Best Beach Towns in Texas

Looking for a great beach destination this summer?  Consider heading to Texas.

The Texas coastline is dotted with charming beach towns rich in nostalgic Americana. You’ll find street signs topped with American flags, retro diners, and pastel houses hoisted on stilts. Many of these destinations are also gateways to coastal parks and nature reserves—long stretches of coastline where you can claim a spot of sand to call your own.

For example, wide beaches aren’t the only draw in Port Aransas (as shown above): its charming downtown also has cute B&Bs, great burger joints, and surf-ready shops. Close by, the Port Aransas Brewing Company makes its own beers and a killer cheddar-topped hamburger. Travelers should make a field trip to the University of Texas Marine Science Institute to tour seven different coastal habitats and a 3.5-acre salt marsh that’s home to migratory birds and native flora and marine species.

 

Port Arthur – Natural Beauty

Port Arthur benefits from two bodies of water—the Gulf Coast and Lake Sabine—so it’s a favorite Texas coast destination for boaters and anglers. The town is also full of other draws, from delicious Cajun cuisine to history walks. Visit the Sabine Pass Battleground State Historical Park, a Civil War battlefield where fighters prevented Union forces from penetrating interior Texas in 1863. Beau Rêve restaurant, built at the turn of the 20th century, is a favorite spot among locals for fine Cajun food. Located on the outskirts of town, Sea Rim State Park (seen here) has 4,000 acres of marshlands and 5.2 miles of coastline, making it an ideal spot to camp, kayak, swim, and fish.

 

Rockport – Boho-Chic

Downtown Rockport has a sleepy vibe that lends itself to family vacations and couples getaways alike. You’ll find independent boutiques and generations-old restaurants, as well as plenty of outdoor diversions. Little Bay, a boat-dotted inlet, is a great spot to fish, water ski, or go tubing. If you’d rather stay on dry turf, explore the city’s well-manicured hike and bike trails, which loop through nature reserves (the newest leg, Tule East, winds through a south Texas wetland.) Refuel at Crab-N, a family favorite for its fresh, Cajun-style seafood. Don’t leave town without visiting the famous oak tree, estimated to be around 2,000 years old.

 

South Padre – Surf’s Up

While the tip of this barrier island is best known for its spring break crowds, take time to get off the beaten path and you’ll be rewarded with a slower pace of beach life. The surfing scene is especially vibrant, thanks to outfits like the South Padre Surf Company where expert Gene Gore and his team work with beginners and experts alike. You can also take an ecology tour with the Dolphin Watching Boat company, where guides not only take you to see sea mammals but also talk you through the region’s rich marine life.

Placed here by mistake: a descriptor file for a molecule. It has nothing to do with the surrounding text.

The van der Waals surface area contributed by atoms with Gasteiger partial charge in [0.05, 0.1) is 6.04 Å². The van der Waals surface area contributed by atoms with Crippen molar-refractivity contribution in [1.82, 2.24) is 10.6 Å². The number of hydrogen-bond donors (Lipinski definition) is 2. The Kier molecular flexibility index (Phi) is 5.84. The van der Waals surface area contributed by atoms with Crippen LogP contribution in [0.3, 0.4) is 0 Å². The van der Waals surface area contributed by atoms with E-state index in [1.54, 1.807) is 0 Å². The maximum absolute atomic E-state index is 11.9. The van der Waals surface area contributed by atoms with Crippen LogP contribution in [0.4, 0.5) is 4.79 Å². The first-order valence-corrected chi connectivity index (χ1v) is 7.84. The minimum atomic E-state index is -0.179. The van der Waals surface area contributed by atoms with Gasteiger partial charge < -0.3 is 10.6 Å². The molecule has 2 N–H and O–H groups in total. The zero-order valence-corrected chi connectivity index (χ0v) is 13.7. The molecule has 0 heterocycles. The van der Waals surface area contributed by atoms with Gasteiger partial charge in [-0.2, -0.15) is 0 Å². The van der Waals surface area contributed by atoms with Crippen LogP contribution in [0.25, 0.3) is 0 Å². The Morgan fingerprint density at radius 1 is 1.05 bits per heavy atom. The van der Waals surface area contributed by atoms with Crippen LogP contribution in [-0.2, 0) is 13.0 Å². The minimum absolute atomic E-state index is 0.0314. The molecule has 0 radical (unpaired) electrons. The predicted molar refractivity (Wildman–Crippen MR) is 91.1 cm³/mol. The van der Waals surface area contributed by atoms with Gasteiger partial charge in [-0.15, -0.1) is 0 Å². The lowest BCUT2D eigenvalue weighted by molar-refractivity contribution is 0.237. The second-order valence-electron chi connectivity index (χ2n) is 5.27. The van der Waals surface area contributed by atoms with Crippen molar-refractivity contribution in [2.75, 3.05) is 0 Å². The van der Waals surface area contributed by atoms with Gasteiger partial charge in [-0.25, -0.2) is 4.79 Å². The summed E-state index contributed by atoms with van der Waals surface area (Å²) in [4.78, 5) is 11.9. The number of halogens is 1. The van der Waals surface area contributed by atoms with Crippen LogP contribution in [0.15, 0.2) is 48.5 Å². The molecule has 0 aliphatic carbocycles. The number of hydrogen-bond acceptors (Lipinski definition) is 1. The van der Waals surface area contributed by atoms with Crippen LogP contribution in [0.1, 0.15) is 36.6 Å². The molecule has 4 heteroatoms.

Surfside – Small Town Charm

While this easy-to-reach beach is just an hour from Houston, it’s blissfully under-the-radar. The town is loaded with touches of nostalgic Americana—street signs are topped with American flags, lazy umbrellas dot the sands, and houses hoisted on stilts are painted in pastels. Grab a bacon and cheddar burger at the Pirates Alley Café, where the wide porch overlooks the water, or order a cold beer at one the island’s oldest establishments, the popular Jetty Shack.

 

Corpus Christi – Urban Escapes

While Corpus Christi is the fifth largest port city in the country, it has many pockets of small-town charm. Some of its quieter corners include Mustang Island State Park; you won’t find the horses for which it was originally named, but other wildlife such as armadillos, jackrabbits, and migratory birds are in abundance. Back in town, don’t miss Snoopy’s Pier, a casual waterfront eatery that’s packed with travelers diving into crab cakes, fried fish, and shrimp and rice, all made from time-tested family recipes.

 

Port Lavaca – Boardwalk Escape

Nestled in the middle of Texas’s Gulf Coast, this small waterfront city is a great respite from the Texas heat. The town is fronted by a 2,200-foot boardwalk, as well as the Indianola Fishing Marina, where anglers cast for trout, redfish, and flounder. If you’re not cooking these swimmers on the barbecue, snag a table at Texas Traditions, a Lone Star State-style family restaurant where comfort foods such as chicken and dumplings and potato skins pile high on long wooden tables.

 

Galveston – Sandy Shores

There are many versions of this port city: Generations-old yacht clubs, charming neighborhoods full of pastel houses, waterfront amusement parks, and long boardwalks and piers. Galveston also has 32 miles of beaches, some of which are known for surfing, others for family picnics. Games and rides such as Texas Teacups and Iron Shark Rollercoaster abound at the Galveston Island Historic Pleasure Pier (hint to mom and dad: head to the Brew Station to cool off with a beer or ‘rita.) In town, stop by LaKing’s Confectionery, where master candy maker Ernest Torres hand-pulls saltwater taffy and serves up malted milkshakes at an old-fashioned soda counter.

 

Article and Photos Courtesy of Travel Texas

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